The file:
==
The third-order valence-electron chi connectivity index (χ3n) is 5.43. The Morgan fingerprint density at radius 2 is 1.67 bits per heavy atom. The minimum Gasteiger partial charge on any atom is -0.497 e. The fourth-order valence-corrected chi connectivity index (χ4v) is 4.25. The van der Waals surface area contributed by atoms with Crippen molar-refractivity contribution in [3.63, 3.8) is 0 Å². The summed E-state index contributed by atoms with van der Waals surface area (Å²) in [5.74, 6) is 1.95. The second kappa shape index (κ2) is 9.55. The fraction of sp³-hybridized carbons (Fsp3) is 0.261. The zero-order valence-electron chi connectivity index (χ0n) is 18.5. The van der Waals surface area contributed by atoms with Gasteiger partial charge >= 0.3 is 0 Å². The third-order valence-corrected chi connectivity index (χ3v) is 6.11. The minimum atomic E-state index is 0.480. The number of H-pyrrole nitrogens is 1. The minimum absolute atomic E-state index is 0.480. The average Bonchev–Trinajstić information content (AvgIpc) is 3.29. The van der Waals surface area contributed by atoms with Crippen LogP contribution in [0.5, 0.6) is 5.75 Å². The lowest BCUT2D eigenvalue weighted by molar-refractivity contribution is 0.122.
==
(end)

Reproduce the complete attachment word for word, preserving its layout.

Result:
The third-order valence-electron chi connectivity index (χ3n) is 5.43. The Morgan fingerprint density at radius 2 is 1.67 bits per heavy atom. The minimum Gasteiger partial charge on any atom is -0.497 e. The fourth-order valence-corrected chi connectivity index (χ4v) is 4.25. The van der Waals surface area contributed by atoms with Crippen molar-refractivity contribution in [3.63, 3.8) is 0 Å². The summed E-state index contributed by atoms with van der Waals surface area (Å²) in [5.74, 6) is 1.95. The second kappa shape index (κ2) is 9.55. The fraction of sp³-hybridized carbons (Fsp3) is 0.261. The zero-order valence-electron chi connectivity index (χ0n) is 18.5. The van der Waals surface area contributed by atoms with Gasteiger partial charge >= 0.3 is 0 Å². The third-order valence-corrected chi connectivity index (χ3v) is 6.11. The minimum atomic E-state index is 0.480. The number of H-pyrrole nitrogens is 1. The minimum absolute atomic E-state index is 0.480. The average Bonchev–Trinajstić information content (AvgIpc) is 3.29. The van der Waals surface area contributed by atoms with Crippen LogP contribution in [0.5, 0.6) is 5.75 Å². The lowest BCUT2D eigenvalue weighted by molar-refractivity contribution is 0.122.